Nicolas Cage and Nicholas Hoult in Renfield

Recently, while searching for capsule-review material for the Reader's “Now Playing” page, I landed on one of my articles from the spring/summer of 2020 – that period in which, with nothing being screened at the closed cineplexes, I instead composed bi-weekly “nostalgia reviews” of five thematically grouped favorites from years past. Given that, for the most part, I was writing about movies I'd been wanting to rave about for decades, I loved working on those pieces, and really enjoyed my self-imposed challenge of not letting any of those individual write-ups surpass 300 words.

With that in mind, and knowing that no one wants a Memory Lane return to the early months of COVID, allow me to momentarily reprise my modus operandi from three years ago this month: Reviews of five movies, all of them a tight 300 words each, whose thematic grouping would be “Things I Saw This Past Weekend.” Sadly, not a one of them is likely to be a title I'll feel nostalgic for down the line. But if you prefer my pans to my praise, or wish that I would write more reviews that didn't run the length of an encyclopedia, or both … then this one's for you!

In descending order of appreciation:

Nicolas Cage in Renfield


“Nicolas Cage is Dracula” is such a tremendous hook, and “Renfield wants to escape his toxic work relationship” such a fantastic premise, that it's truly unfortunate that director Chris McKay's and screenwriter Ryan Ridley's comedy thriller isn't more entertaining than it is. The movie does have its moments, and to the shock of probably no one, most of them involve Cage. Considering how delayed the star's arrival was in the first trailer, I half-expected the same would be true in the feature itself, but nope – there he is, fanged and flying and wreaking bloodthirsty havoc, right in the first couple of minutes. This is great news for the audience, and the even-better news is that Cage doesn't use his role as an excuse for context-free, over-the-top silliness. He's a suave Count, and delightfully, realistically condescending in his passive-aggressive hostility toward his ungrateful familiar, whom Nicholas Hoult plays with abashed, winning charm. Had McKay's and Ridley's entire film been devoted to Dracula's and Renfield's codependent strife – keeping the young man's ticklish visits to a 12-step support group boasting comic talents Brandon Scott Jones and Jenna Kanell – Renfield might've been an utter blast. It remains, however, only a half-blast, because despite the presences of Shohreh Aghdashloo and Ben Schwartz, the other half is distractingly devoted to a tiresome narrative involving the New Orleans mob and the city's one incorruptible cop played by an uncharacteristically unamusing Awkwafina. Like the self-consciously gory über-violence, Awkwafina's one-dimensionally grouchy portrayal is a continual blight on the fun, and she appears to resist all of Hoult's efforts at creating chemistry – which is odd, given that her cop is (maybe?) designed as Renfield's love interest. Thanks to Cage and Hoult, Renfield doesn't suck. For too much of its 90-minute length, though, it kinda bites.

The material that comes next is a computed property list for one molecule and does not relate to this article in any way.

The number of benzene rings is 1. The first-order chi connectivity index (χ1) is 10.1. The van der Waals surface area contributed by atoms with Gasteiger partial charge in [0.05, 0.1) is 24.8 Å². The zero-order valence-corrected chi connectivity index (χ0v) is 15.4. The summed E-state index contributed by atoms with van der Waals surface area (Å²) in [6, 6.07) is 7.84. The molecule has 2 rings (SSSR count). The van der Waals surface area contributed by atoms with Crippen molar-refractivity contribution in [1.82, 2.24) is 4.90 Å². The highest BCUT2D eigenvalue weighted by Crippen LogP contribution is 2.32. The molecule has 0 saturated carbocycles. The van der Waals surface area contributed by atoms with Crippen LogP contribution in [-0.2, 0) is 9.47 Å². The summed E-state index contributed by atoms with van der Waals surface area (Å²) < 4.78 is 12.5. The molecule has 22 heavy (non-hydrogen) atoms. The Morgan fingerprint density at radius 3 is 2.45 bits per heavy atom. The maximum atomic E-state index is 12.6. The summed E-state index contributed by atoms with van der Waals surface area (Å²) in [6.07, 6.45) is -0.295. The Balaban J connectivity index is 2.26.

Sean Patrick Flanery and Jordan Belfi in Nefarious


Before seeing writer/directors Chuck Konzelman's and Cary Solomon's death-row thriller, I had no idea what it was about or who was responsible until one of my weekly-radio-segment hosts read its Internet Movie Database synopsis on-air: “On the day of his scheduled execution, a convicted serial killer gets a psychiatric evaluation during which he claims he is a demon, and further claims that before their time is over, the psychiatrist will commit three murders of his own.” That suggested a delectably nasty fright flick, and I stayed willfully ignorant about the particulars until my screening later that afternoon. But in the case of Nefarious, I perhaps should've done some preliminary research. Say, by learning that Konzelman and Solomon previously scripted three releases in the pro-faith God's Not Dead series. And that by “murders,” the filmmakers were including terminations associated with medically assisted euthanasia, abortion, and capital punishment. And that the entirety of human evil is apparently the doing of Satanic entities who possess specific humans early – even, as explained here, for the sin of stealing a Hot Wheels when the kid was merely three. As I avoided the advance publicity and trailer, I can't say this qualifies as an unfair bait-and-switch. But despite Nefarious growing cripplingly heavy-handed and pushy by its finale, I didn't expect the mood of this claustrophobic outing to be so engaging, its dialogue to be so chewy, or co-lead Sean Patrick Flanery, despite his over-reliance on facial tics, to be so verbosely charismatic. (He wipes the floor with our nominal hero, played by young-John-Glover lookalike Jordan Belfi.) For what it's worth, I also didn't foresee this R-rated venture's only cuss words – each uttered only once – being “hell,” “damn,” and “bastard.” I've used harsher language than that when reviewing forgettable kiddie comedies, for God's sake.

Everett Osborne in Sweetwater